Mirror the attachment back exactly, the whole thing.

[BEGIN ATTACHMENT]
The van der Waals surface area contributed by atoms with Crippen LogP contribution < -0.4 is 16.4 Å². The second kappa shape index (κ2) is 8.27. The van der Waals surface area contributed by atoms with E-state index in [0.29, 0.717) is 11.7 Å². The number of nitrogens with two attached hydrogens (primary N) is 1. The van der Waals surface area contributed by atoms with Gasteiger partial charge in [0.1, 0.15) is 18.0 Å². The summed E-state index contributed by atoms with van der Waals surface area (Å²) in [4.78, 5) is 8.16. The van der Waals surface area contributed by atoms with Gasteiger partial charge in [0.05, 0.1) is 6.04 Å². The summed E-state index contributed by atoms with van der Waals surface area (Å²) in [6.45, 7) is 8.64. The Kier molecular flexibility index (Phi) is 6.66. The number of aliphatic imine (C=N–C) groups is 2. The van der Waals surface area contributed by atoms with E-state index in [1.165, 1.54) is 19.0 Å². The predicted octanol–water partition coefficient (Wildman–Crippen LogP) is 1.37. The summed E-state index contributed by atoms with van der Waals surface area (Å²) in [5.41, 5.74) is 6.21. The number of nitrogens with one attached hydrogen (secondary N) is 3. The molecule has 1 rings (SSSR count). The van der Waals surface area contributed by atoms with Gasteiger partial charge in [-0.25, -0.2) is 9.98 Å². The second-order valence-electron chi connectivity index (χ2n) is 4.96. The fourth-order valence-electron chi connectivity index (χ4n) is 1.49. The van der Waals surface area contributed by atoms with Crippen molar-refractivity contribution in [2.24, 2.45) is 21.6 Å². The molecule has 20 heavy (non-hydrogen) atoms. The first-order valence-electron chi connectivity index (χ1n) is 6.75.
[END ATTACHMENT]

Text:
The van der Waals surface area contributed by atoms with Crippen LogP contribution < -0.4 is 16.4 Å². The second kappa shape index (κ2) is 8.27. The van der Waals surface area contributed by atoms with E-state index in [0.29, 0.717) is 11.7 Å². The number of nitrogens with two attached hydrogens (primary N) is 1. The van der Waals surface area contributed by atoms with Gasteiger partial charge in [0.1, 0.15) is 18.0 Å². The summed E-state index contributed by atoms with van der Waals surface area (Å²) in [4.78, 5) is 8.16. The van der Waals surface area contributed by atoms with Gasteiger partial charge in [0.05, 0.1) is 6.04 Å². The summed E-state index contributed by atoms with van der Waals surface area (Å²) in [6.45, 7) is 8.64. The Kier molecular flexibility index (Phi) is 6.66. The number of aliphatic imine (C=N–C) groups is 2. The van der Waals surface area contributed by atoms with E-state index in [1.165, 1.54) is 19.0 Å². The predicted octanol–water partition coefficient (Wildman–Crippen LogP) is 1.37. The summed E-state index contributed by atoms with van der Waals surface area (Å²) in [5.41, 5.74) is 6.21. The number of nitrogens with one attached hydrogen (secondary N) is 3. The molecule has 1 rings (SSSR count). The van der Waals surface area contributed by atoms with Gasteiger partial charge in [-0.25, -0.2) is 9.98 Å². The second-order valence-electron chi connectivity index (χ2n) is 4.96. The fourth-order valence-electron chi connectivity index (χ4n) is 1.49. The van der Waals surface area contributed by atoms with Crippen molar-refractivity contribution in [2.24, 2.45) is 21.6 Å². The molecule has 20 heavy (non-hydrogen) atoms. The first-order valence-electron chi connectivity index (χ1n) is 6.75.